Fraternities require sweeping social reforms

“Culture Industry” seems to mirror the organizational structure of Greek Life

Fraternities require sweeping social reforms

Gaby Gonzalez, Staff Columnist

The culture industry — as discussed by Theodor Adorno in his piece “Culture Industry Reconsidered” — makes it so that we want certain things and are predisposed to certain social behaviors through consumerism. There are different facets of society that are subject to, or perhaps mimic, the implications of the culture industry. I argue that one such example is the fraternity.

Fraternities are factories for producing specific modes of socialization. They are mass-produced in the sense that they are heavily invested in both property and members, and they are replicated so as to generate revenue in a systematic way.

While fraternities originated as organizations that prioritized intellectual pursuits, they have rather aggressively veered off that course. While there are hints of what the fraternities once stood for, they are now masqueraded through the social practices of the present day. 

Fraternities today follow a formulaic, mass-produced culture. The individuals that pass through any given fraternity are simply another “cog in the machine” This is partly what is so alarming about the implications of the culture industry itself.

“Although the culture industry undeniably speculates on the conscious and unconscious state of the millions towards which it is directed, the masses are not primary, but secondary. They are an object of calculation; an appendage of the machinery,” Adorno writes. In context, this translates to how fraternities have become largely for-profit institutions that seek to recruit members in an exploitative and repetitive fashion.

The relationship that the culture industry implies is not that capitalism works for the best interest of the masses, but instead illustrates how capitalism can calculatedly use the masses to achieve its own aims (those aims typically being profit). Capitalism is a self-justifying structure — it has its own end. In the same regard, the purpose of fraternities is not rooted in a consideration “on the conscious and unconscious,” or the welfare of the people that participate in them, but rather in reproducing a form of subjectivity and sociology.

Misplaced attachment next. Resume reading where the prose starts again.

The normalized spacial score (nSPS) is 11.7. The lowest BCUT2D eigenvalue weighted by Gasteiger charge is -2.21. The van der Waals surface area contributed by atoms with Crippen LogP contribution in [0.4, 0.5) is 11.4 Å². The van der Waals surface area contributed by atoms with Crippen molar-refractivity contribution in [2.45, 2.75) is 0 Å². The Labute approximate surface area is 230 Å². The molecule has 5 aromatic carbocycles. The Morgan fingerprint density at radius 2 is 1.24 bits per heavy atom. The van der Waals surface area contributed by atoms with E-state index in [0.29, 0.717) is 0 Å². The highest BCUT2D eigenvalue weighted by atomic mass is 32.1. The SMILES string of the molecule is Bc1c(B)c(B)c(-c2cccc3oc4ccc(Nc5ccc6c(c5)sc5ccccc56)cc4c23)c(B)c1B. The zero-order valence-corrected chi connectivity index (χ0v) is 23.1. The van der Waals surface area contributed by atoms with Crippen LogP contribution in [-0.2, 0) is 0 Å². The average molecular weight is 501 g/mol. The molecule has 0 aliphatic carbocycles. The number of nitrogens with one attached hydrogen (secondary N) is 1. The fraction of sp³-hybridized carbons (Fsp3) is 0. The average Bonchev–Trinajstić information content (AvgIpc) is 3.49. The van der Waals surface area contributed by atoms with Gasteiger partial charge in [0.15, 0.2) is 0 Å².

Capitalism inherently considers how it can use workers to achieve its own end. Similarly, the purpose of a fraternity is not to nurture the individual members, but to use them to reproduce a certain social relation. Fraternities seek to reproduce a person in the image of the culture, rather than cultivating a culture which benefits its individual members.

This structural setup is precisely what Adorno theorized would result from the culture industry. While he emphasizes that “the expression ‘industry” is not to be taken literally, he also refers to the standardization of the thing itself — and to the rationalization of distribution techniques.

We can extend this idea to fraternities and note that fraternity culture has been standardized; there are formulaic recruitment processes, hazing traditions and social codes and expectations which must be met in order to become an accepted member of the system. Members are “manufactured more or less according to plan.” It is up to the individuals to nurture that standardization — the reproduction of that culture lies in the members’ complicity to the norms and practices.

Thus, not only are we cogs in the capitalistic machine that envelops our society, but we are subject to microcosms of the culture industry. We experience reverberations and recreations of the same exploitative structure that the culture industry warns against in our daily life. Further, there is little room for debate that we are not subject to this framework. Rather, we are all almost seemingly passive participants in it.

While the culture industry may be one theory of how society is structured and its associated implications, we should be wary of discounting the theory and what it could mean for us on an individual level. After all, if we are cogs in a machine, wouldn’t we at least like to know that we are?